“Nothing ever seems straightforward in Venice, least of all its romances.”
Roger Ebert probably intended these words for tourists like me who walk starry-eyed into this ‘City of Canals’, expecting to float about without the bustle of crowds clouding their view. All that I knew about Venice came from an old English chapter I had read in school, and a couple of movies that panned across pristine blue waters with a gondola gliding under ornate bridges.
While Venezia may not be everything you’ve seen on TV, it is worth a visit! This article does not aim to tell you what you can see and do here. Instead, to make sure you don’t fall into tourist traps or return unimpressed by this Gothic beauty, it tells you WHAT NOT TO DO IN VENICE:-
1. Don’t let the gondoliers take you for a ride
Riding on a gondola will no doubt be numero uno on your list of things to do in Venice. But if you’re not careful, you might just end up spending 5 times the normal charge! I was in Venice a few years back, and every highly accented Italian gondolier quoted anywhere between 200 and 500 Euros for a ride that would last only a few minutes. A reasonable rate does not cross 150 Euros. If you’re a tourist on a budget, take the group rides on large gondolas and avoid the solo or couple rides.
Once you get in, make sure you sing along with the gondolier (yes, they all sing for you! ) and wave at all the jealous tourists who take your picture!
2. Venetian masks are not diamonds. Don’t buy those for your girlfriend!
In Venice, if anything sells more than a gondola-ride, it is the famous Venetian mask! The masks are all exquisite and you won’t mind paying a premium for bringing one back home. But remember that these are fragile. If you don’t know HOW you will pack and carry them across a thousand miles, do not spend your Euros on them. I know quite a few people who’ve returned with broken masks and dented wallets.
Even if you manage to transport a mask safely, think of WHAT you will do with it. It is unlikely you’ll have a masquerade party anytime soon. And if you do, you surely won’t risk losing your precious eye-mask in the dark! Most Venetian masks that make their way across the world, end up in glass-shelves or are forgotten in dusty attics.
3. Don’t reach Venice at nightfall!
Unless you’re a local with your own vaporetto, don’t play ‘risk-taking traveler’ and enter this city at night. Here’s why:
The water-taxi or vaporetti service stops at 7PM and there’s no other public transport in this ‘City of Water’ to take you anywhere. This is one place where you can’t just flag a cab/catch a bus or hitchhike. If you arrive at night, you might just have to sleep at Stazione di Venezia Santa Lucia. And with so many people crowding up the train-station, I don’t think you’ll find much space to stretch your feet. Venice also gets very dark in the evening and doesn’t have too many street-lights (wherever you find streets, that is).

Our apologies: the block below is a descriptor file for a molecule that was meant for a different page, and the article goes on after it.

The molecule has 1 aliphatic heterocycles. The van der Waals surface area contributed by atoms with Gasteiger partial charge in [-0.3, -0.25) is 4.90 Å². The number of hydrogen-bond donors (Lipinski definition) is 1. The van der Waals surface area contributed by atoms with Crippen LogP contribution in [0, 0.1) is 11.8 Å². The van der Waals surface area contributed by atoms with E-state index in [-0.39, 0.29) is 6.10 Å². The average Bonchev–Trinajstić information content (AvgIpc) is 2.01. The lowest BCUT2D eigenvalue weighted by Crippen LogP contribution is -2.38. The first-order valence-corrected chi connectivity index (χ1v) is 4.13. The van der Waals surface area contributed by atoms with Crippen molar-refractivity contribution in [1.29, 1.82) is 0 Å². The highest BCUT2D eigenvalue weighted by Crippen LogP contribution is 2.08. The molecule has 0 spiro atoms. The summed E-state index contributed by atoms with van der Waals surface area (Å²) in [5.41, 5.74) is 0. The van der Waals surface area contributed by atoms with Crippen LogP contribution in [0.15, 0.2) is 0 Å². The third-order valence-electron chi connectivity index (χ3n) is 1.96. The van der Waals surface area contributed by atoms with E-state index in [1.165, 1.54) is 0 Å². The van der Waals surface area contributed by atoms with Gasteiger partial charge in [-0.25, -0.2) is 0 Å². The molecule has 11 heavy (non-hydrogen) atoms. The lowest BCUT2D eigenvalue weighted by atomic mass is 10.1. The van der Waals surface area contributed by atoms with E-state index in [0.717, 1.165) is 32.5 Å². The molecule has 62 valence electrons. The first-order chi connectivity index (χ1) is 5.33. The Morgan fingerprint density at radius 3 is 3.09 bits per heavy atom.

4. Don’t eat by the famous canals
…unless you’re rich to begin with. The al fresco restaurants and cafes that dot the streets by the canals offer beautiful views of the deep green water (yes, green. All this water is unfortunately dirty), but they charge a bomb for largely ordinary food. If you must eat well, walk further inland and satiate your hunger at small restaurants there.
Also, Venice is no place for pizzas. The classic margherita here is just chewy bread with lots of tomato sauce slathered on top. You must, however, not forget to try some gelato. I’ve tasted the world’s best gelato in Venice!
5. Don’t dress like a backpacker
The ‘City of Bridges’ receives a lot of rainfall (of course, you must know that, what with all the water flowing about ). But this is no excuse to forget you’re in the world’s most fashion-conscious country! Venice is no place to wear ugly windcheaters and romp about in clunky sneakers. This is where you must show off your exotic derby hats and flowy sundresses.
6. Don’t pose on the Rialto Bridge
When I asked her for directions to the Rialto Bridge, the Venetian mask-seller looked at me aghast. “You don’t know Rialto! It is the world’s most famous bridge!” she exclaimed in broken English. (Does that put London Bridge on the 2nd position? )
I knew Rialto when I saw it. It was choc a bloc with tourists jostling for space. I wondered what this bridge had that its poor country-cousins didn’t. I got clicked on the Rialto but I’d suggest you give it a miss and look for smaller bridges that are less crowded and therefore, much better for photographs.
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I hope the list doesn’t scare you away from Venice. It is a city like no other. It is the land of water! It needs to be explored slowly and mostly on foot as you walk in small alleyways and discover Renaissance facades interspersed with Baroque palazzos. The fragile interconnected structure of the 118 islands has necessitated a ban on new construction, but this does not deter the constant flow of people into this perpetually flooded city. Venice can be discovered only when you lose the crowd and lose yourself in old buildings that still stand tall.